By Katherine V. Snyder
Katherine Snyder's learn explores the importance of the bachelor narrator, a normal yet little famous determine in premodernist and modernist fiction by means of male authors, together with Hawthorne, James, Conrad, Ford, and Fitzgerald. Snyder demonstrates that bachelors functioned in cultural and literary discourse as threshold figures who, by way of crossing the moving, permeable barriers of bourgeois domesticity, highlighted the boundaries of traditional masculinity. by means of getting to the gendered identities and kinfolk at factor in those narratives, Snyder's learn discloses the cultured and political underpinnings of the conventional canon of English and American modernism.
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Additional info for Bachelors, Manhood, and the Novel, 1850-1925
The nonproductive, pleasure-driven, and self-oriented qualities of masturbation were thought to constitute a serious danger, a material and moral drain on a finite, bodily ‘‘spermatic economy’’ as well as a drain on the domestic economies of the nation, race, and class. ’’⁵⁵ First diagnosed in , spermatorrhea came in the later nineteenth century to be associated with neurasthenia and other forms of nervous exhaustion that seemed to plague the urban business classes. Thought to deplete the male body of its limited supply of vital forces, spermatorrhea was represented by many legitimate physicians as well as quacks as a scourge that would result in consumption, epilepsy, insanity, feeble-mindedness, or death, unless nipped in the bud.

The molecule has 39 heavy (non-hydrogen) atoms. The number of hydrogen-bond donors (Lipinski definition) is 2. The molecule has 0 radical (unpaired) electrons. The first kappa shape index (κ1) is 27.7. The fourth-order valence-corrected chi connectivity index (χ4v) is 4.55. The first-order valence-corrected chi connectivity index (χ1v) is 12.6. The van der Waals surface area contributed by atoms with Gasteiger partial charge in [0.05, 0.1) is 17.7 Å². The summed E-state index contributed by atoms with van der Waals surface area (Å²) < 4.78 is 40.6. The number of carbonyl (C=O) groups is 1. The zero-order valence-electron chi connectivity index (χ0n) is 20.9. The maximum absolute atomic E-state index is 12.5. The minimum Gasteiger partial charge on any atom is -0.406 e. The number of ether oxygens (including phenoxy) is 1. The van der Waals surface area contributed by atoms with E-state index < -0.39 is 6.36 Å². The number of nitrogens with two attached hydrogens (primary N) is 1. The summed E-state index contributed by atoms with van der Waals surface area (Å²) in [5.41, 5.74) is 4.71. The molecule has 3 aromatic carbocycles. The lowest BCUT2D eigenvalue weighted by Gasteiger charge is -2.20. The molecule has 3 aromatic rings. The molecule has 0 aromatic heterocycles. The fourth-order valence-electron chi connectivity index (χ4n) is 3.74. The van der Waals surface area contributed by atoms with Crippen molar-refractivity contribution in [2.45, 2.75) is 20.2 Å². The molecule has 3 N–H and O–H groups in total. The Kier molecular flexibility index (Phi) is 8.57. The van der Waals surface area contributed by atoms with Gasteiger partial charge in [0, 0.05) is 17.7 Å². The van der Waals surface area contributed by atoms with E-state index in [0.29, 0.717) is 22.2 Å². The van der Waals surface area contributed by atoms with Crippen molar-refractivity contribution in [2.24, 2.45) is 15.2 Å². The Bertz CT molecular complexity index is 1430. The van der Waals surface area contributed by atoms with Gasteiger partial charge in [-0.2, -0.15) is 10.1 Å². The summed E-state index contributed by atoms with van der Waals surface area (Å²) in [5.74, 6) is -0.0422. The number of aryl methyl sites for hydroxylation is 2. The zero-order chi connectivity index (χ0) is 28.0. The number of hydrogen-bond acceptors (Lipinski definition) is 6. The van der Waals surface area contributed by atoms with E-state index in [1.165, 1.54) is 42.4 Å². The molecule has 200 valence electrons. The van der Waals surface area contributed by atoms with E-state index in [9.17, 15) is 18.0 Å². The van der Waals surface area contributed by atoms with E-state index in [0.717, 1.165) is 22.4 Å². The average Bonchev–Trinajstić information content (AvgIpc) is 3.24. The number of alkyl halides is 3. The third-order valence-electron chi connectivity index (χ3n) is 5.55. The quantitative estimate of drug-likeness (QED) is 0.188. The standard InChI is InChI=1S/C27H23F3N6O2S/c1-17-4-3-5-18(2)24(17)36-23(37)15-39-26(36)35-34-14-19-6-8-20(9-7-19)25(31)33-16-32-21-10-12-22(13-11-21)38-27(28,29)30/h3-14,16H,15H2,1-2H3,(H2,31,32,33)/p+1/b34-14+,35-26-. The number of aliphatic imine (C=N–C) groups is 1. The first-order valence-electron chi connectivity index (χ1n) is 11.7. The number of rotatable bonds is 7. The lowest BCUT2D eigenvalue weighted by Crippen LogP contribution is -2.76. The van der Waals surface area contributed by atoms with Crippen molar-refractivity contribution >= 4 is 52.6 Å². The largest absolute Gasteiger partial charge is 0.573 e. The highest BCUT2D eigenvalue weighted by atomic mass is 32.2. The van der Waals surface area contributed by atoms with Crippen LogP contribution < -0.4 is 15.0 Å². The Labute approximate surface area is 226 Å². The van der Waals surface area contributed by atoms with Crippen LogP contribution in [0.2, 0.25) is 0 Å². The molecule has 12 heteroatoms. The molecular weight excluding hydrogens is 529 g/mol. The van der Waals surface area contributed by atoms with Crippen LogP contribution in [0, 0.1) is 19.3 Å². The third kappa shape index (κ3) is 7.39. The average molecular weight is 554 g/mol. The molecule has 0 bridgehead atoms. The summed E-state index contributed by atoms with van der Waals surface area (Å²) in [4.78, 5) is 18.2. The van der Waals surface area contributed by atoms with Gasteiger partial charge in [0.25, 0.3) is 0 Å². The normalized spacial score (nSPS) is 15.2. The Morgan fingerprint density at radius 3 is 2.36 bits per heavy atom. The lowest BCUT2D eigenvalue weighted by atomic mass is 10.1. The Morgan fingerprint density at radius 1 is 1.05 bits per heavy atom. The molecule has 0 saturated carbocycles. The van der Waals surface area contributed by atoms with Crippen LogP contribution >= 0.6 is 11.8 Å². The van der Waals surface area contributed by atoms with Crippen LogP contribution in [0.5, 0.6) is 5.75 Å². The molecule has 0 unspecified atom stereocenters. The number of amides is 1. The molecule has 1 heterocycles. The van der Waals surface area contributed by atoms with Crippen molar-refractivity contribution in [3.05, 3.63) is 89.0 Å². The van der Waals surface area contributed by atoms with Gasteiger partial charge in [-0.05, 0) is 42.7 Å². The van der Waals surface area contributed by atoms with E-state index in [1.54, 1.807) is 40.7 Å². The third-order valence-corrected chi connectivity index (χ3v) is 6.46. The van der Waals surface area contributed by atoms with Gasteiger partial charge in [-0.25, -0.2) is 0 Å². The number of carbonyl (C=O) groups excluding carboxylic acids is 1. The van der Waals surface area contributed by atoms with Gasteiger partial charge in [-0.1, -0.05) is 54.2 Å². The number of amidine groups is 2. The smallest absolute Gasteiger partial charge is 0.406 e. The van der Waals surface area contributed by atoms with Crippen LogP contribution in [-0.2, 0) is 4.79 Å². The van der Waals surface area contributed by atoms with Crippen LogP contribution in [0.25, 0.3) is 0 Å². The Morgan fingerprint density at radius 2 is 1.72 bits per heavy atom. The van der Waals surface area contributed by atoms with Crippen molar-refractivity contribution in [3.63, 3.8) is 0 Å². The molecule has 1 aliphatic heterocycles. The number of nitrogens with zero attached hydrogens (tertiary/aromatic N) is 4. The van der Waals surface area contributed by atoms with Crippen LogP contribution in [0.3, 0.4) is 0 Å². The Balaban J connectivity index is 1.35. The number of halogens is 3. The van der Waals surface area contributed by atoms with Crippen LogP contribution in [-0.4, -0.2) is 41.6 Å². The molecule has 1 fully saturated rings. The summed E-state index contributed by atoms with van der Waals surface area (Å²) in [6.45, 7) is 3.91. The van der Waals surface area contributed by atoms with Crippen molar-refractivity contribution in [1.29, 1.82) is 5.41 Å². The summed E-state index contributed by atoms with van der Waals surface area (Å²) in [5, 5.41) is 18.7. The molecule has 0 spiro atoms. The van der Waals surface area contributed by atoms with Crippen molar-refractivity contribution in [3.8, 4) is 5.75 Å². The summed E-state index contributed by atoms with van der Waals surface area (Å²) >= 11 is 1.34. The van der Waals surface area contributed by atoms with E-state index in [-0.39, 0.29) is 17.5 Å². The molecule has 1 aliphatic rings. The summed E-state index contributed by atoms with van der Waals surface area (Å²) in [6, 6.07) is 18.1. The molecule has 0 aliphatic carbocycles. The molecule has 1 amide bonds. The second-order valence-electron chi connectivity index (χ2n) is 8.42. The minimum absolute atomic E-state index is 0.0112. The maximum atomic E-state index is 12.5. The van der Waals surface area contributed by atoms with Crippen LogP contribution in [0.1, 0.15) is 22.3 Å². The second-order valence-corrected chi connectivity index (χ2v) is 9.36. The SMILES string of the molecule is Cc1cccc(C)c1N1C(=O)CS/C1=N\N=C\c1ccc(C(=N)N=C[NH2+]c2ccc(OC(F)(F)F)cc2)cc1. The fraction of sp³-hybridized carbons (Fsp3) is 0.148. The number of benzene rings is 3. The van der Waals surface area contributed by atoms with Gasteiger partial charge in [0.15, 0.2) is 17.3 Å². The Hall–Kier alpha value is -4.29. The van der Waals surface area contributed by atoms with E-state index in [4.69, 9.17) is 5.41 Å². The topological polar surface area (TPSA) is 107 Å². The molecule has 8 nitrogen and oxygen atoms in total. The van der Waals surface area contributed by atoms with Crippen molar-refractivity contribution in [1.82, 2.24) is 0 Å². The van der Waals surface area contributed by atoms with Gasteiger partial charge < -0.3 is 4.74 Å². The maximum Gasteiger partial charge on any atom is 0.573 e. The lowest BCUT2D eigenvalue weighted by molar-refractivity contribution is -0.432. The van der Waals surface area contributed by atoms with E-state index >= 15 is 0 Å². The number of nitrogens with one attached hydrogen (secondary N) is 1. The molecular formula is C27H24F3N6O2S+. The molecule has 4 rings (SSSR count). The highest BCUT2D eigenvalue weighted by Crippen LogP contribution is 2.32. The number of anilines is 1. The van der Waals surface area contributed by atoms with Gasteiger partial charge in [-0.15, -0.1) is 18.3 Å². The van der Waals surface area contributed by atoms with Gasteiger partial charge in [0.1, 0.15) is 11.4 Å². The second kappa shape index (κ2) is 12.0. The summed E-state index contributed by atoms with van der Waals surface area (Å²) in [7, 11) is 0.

These three ‘‘nonfiction’’ pieces make their taxonomizing particularly explicit, although similar and disparate taxonomies implicitly obtain in other examples and other genres. While certain motifs appear throughout the period, there is no clear pattern, no clear sense of continuity or development across time. This lack of clarity results in part from the same taxonomic labels, such as ‘‘misogynist’’ or ‘‘sentimental,’’ being used to describe different traits; to indicate cause or effect; to defend bachelorhood or to mark it as indefensible.
Briggs, Bangs, and Brown. ’’ In that story, it is the bachelor who is disturbed by the landlady’s audible merrymaking, whereas here it is the landlady who complains about the bachelors’ noise. In the first story, the bachelor seeks true domesticity with a wife, whereas here the bachelors seek only to escape the dangerous effects of their riotous behavior, with no promise, implicit or explicit, of domestic reform. Yet both pieces are cautionary tales. Baching it proves dangerous to the well-being of these bachelors, the differences in the outcome of their stories notwithstanding.
Bachelors, Manhood, and the Novel, 1850-1925 by Katherine V. Snyder